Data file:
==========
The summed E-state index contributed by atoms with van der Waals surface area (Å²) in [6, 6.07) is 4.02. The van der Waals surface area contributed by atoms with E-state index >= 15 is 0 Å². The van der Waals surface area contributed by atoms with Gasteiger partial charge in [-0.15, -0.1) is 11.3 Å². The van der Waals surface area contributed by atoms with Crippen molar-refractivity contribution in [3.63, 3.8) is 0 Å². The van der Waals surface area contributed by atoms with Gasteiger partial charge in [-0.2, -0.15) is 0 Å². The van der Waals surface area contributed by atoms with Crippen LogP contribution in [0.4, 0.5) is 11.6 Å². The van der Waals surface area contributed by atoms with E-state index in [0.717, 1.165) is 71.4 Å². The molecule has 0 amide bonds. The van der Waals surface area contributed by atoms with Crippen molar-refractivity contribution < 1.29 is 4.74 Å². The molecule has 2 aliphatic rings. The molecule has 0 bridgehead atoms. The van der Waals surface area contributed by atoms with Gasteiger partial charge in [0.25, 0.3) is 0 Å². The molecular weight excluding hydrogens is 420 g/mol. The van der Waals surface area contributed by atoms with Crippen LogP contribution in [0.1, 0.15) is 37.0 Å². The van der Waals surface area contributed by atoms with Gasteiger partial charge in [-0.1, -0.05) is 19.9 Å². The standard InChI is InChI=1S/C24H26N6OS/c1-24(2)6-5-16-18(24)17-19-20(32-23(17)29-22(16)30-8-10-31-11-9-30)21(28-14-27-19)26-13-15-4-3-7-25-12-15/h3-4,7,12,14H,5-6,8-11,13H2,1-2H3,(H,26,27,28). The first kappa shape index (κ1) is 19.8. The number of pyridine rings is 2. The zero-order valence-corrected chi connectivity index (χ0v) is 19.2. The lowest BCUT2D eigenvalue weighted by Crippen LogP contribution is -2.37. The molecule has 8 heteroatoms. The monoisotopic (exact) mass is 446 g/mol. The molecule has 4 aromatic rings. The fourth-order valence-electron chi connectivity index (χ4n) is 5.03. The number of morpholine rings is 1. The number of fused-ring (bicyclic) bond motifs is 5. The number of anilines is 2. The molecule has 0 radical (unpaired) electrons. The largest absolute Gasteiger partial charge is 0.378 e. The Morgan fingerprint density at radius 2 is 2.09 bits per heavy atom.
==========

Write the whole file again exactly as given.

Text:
The summed E-state index contributed by atoms with van der Waals surface area (Å²) in [6, 6.07) is 4.02. The van der Waals surface area contributed by atoms with E-state index >= 15 is 0 Å². The van der Waals surface area contributed by atoms with Gasteiger partial charge in [-0.15, -0.1) is 11.3 Å². The van der Waals surface area contributed by atoms with Crippen molar-refractivity contribution in [3.63, 3.8) is 0 Å². The van der Waals surface area contributed by atoms with Gasteiger partial charge in [-0.2, -0.15) is 0 Å². The van der Waals surface area contributed by atoms with Crippen LogP contribution in [0.4, 0.5) is 11.6 Å². The van der Waals surface area contributed by atoms with E-state index in [0.717, 1.165) is 71.4 Å². The molecule has 0 amide bonds. The van der Waals surface area contributed by atoms with Crippen molar-refractivity contribution < 1.29 is 4.74 Å². The molecule has 2 aliphatic rings. The molecule has 0 bridgehead atoms. The van der Waals surface area contributed by atoms with Gasteiger partial charge in [0.25, 0.3) is 0 Å². The molecular weight excluding hydrogens is 420 g/mol. The van der Waals surface area contributed by atoms with Crippen LogP contribution in [0.1, 0.15) is 37.0 Å². The van der Waals surface area contributed by atoms with Gasteiger partial charge in [-0.1, -0.05) is 19.9 Å². The standard InChI is InChI=1S/C24H26N6OS/c1-24(2)6-5-16-18(24)17-19-20(32-23(17)29-22(16)30-8-10-31-11-9-30)21(28-14-27-19)26-13-15-4-3-7-25-12-15/h3-4,7,12,14H,5-6,8-11,13H2,1-2H3,(H,26,27,28). The first kappa shape index (κ1) is 19.8. The number of pyridine rings is 2. The zero-order valence-corrected chi connectivity index (χ0v) is 19.2. The lowest BCUT2D eigenvalue weighted by Crippen LogP contribution is -2.37. The molecule has 8 heteroatoms. The monoisotopic (exact) mass is 446 g/mol. The molecule has 4 aromatic rings. The fourth-order valence-electron chi connectivity index (χ4n) is 5.03. The number of morpholine rings is 1. The number of fused-ring (bicyclic) bond motifs is 5. The number of anilines is 2. The molecule has 0 radical (unpaired) electrons. The largest absolute Gasteiger partial charge is 0.378 e. The Morgan fingerprint density at radius 2 is 2.09 bits per heavy atom.